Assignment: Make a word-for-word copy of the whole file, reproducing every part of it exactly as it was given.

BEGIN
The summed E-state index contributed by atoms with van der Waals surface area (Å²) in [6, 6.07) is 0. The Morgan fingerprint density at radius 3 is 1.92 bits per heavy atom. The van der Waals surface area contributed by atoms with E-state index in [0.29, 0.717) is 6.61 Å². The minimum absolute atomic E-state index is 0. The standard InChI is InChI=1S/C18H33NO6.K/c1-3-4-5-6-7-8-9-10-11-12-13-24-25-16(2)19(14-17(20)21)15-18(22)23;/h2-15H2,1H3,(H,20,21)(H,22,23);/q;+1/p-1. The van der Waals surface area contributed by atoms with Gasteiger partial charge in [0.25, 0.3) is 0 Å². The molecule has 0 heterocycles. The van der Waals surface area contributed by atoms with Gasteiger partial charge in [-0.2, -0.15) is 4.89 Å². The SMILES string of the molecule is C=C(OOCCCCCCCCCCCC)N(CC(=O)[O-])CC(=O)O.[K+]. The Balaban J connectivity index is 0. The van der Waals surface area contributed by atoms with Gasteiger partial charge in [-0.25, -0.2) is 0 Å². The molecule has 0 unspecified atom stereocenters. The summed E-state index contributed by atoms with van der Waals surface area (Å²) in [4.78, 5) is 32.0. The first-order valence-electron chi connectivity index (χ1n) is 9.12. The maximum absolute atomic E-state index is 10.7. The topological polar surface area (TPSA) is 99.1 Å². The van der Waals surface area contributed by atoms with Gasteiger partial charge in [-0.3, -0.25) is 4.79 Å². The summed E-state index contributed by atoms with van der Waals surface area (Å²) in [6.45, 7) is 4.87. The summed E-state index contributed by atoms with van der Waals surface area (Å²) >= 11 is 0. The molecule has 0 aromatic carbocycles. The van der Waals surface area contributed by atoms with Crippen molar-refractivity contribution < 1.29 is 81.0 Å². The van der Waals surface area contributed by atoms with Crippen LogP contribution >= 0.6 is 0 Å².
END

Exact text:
The summed E-state index contributed by atoms with van der Waals surface area (Å²) in [6, 6.07) is 0. The Morgan fingerprint density at radius 3 is 1.92 bits per heavy atom. The van der Waals surface area contributed by atoms with E-state index in [0.29, 0.717) is 6.61 Å². The minimum absolute atomic E-state index is 0. The standard InChI is InChI=1S/C18H33NO6.K/c1-3-4-5-6-7-8-9-10-11-12-13-24-25-16(2)19(14-17(20)21)15-18(22)23;/h2-15H2,1H3,(H,20,21)(H,22,23);/q;+1/p-1. The van der Waals surface area contributed by atoms with Gasteiger partial charge in [0.25, 0.3) is 0 Å². The molecule has 0 heterocycles. The van der Waals surface area contributed by atoms with Gasteiger partial charge in [-0.2, -0.15) is 4.89 Å². The SMILES string of the molecule is C=C(OOCCCCCCCCCCCC)N(CC(=O)[O-])CC(=O)O.[K+]. The Balaban J connectivity index is 0. The van der Waals surface area contributed by atoms with Gasteiger partial charge in [-0.25, -0.2) is 0 Å². The molecule has 0 unspecified atom stereocenters. The summed E-state index contributed by atoms with van der Waals surface area (Å²) in [4.78, 5) is 32.0. The first-order valence-electron chi connectivity index (χ1n) is 9.12. The maximum absolute atomic E-state index is 10.7. The topological polar surface area (TPSA) is 99.1 Å². The van der Waals surface area contributed by atoms with Gasteiger partial charge in [-0.3, -0.25) is 4.79 Å². The summed E-state index contributed by atoms with van der Waals surface area (Å²) in [6.45, 7) is 4.87. The summed E-state index contributed by atoms with van der Waals surface area (Å²) >= 11 is 0. The molecule has 0 aromatic carbocycles. The van der Waals surface area contributed by atoms with Crippen molar-refractivity contribution < 1.29 is 81.0 Å². The van der Waals surface area contributed by atoms with Crippen LogP contribution >= 0.6 is 0 Å².